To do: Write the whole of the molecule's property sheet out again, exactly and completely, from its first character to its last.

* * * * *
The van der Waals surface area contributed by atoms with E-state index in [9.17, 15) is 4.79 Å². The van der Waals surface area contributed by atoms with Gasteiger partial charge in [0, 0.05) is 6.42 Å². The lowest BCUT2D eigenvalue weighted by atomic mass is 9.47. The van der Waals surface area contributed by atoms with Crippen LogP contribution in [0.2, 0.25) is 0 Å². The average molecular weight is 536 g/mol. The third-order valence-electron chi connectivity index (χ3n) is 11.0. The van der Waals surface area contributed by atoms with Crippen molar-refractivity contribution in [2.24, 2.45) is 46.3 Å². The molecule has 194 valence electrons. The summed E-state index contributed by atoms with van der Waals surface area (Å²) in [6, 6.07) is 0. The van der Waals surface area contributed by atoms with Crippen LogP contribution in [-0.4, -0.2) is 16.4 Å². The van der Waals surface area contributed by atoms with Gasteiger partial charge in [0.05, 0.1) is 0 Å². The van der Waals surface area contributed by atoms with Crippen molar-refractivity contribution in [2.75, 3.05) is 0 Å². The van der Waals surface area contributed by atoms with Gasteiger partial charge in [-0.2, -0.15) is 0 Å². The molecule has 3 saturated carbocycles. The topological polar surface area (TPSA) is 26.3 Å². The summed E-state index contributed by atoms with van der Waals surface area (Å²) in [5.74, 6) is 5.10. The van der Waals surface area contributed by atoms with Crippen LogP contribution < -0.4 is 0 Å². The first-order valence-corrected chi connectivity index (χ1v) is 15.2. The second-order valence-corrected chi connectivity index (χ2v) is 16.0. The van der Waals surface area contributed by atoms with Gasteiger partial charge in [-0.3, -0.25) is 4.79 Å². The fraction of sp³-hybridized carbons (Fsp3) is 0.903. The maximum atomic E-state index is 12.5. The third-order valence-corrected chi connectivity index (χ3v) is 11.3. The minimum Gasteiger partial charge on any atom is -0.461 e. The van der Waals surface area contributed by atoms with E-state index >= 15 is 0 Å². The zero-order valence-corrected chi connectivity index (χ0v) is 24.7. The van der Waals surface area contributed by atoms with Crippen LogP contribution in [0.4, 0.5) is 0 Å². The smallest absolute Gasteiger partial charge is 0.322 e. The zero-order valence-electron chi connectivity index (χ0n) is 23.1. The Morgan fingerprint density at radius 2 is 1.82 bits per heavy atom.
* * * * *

The van der Waals surface area contributed by atoms with E-state index in [9.17, 15) is 4.79 Å². The van der Waals surface area contributed by atoms with Gasteiger partial charge in [0, 0.05) is 6.42 Å². The lowest BCUT2D eigenvalue weighted by atomic mass is 9.47. The van der Waals surface area contributed by atoms with Crippen LogP contribution in [0.2, 0.25) is 0 Å². The average molecular weight is 536 g/mol. The third-order valence-electron chi connectivity index (χ3n) is 11.0. The van der Waals surface area contributed by atoms with Crippen molar-refractivity contribution in [2.24, 2.45) is 46.3 Å². The molecule has 194 valence electrons. The summed E-state index contributed by atoms with van der Waals surface area (Å²) in [6, 6.07) is 0. The van der Waals surface area contributed by atoms with Crippen LogP contribution in [-0.4, -0.2) is 16.4 Å². The van der Waals surface area contributed by atoms with Gasteiger partial charge in [0.05, 0.1) is 0 Å². The van der Waals surface area contributed by atoms with Crippen molar-refractivity contribution in [2.75, 3.05) is 0 Å². The van der Waals surface area contributed by atoms with Gasteiger partial charge in [-0.2, -0.15) is 0 Å². The molecule has 3 saturated carbocycles. The topological polar surface area (TPSA) is 26.3 Å². The summed E-state index contributed by atoms with van der Waals surface area (Å²) in [5.74, 6) is 5.10. The van der Waals surface area contributed by atoms with Crippen LogP contribution < -0.4 is 0 Å². The first-order valence-corrected chi connectivity index (χ1v) is 15.2. The second-order valence-corrected chi connectivity index (χ2v) is 16.0. The van der Waals surface area contributed by atoms with Gasteiger partial charge in [-0.3, -0.25) is 4.79 Å². The fraction of sp³-hybridized carbons (Fsp3) is 0.903. The maximum atomic E-state index is 12.5. The third-order valence-corrected chi connectivity index (χ3v) is 11.3. The minimum Gasteiger partial charge on any atom is -0.461 e. The van der Waals surface area contributed by atoms with E-state index >= 15 is 0 Å². The zero-order valence-corrected chi connectivity index (χ0v) is 24.7. The van der Waals surface area contributed by atoms with Crippen LogP contribution in [0.4, 0.5) is 0 Å². The smallest absolute Gasteiger partial charge is 0.322 e. The zero-order valence-electron chi connectivity index (χ0n) is 23.1. The Morgan fingerprint density at radius 2 is 1.82 bits per heavy atom.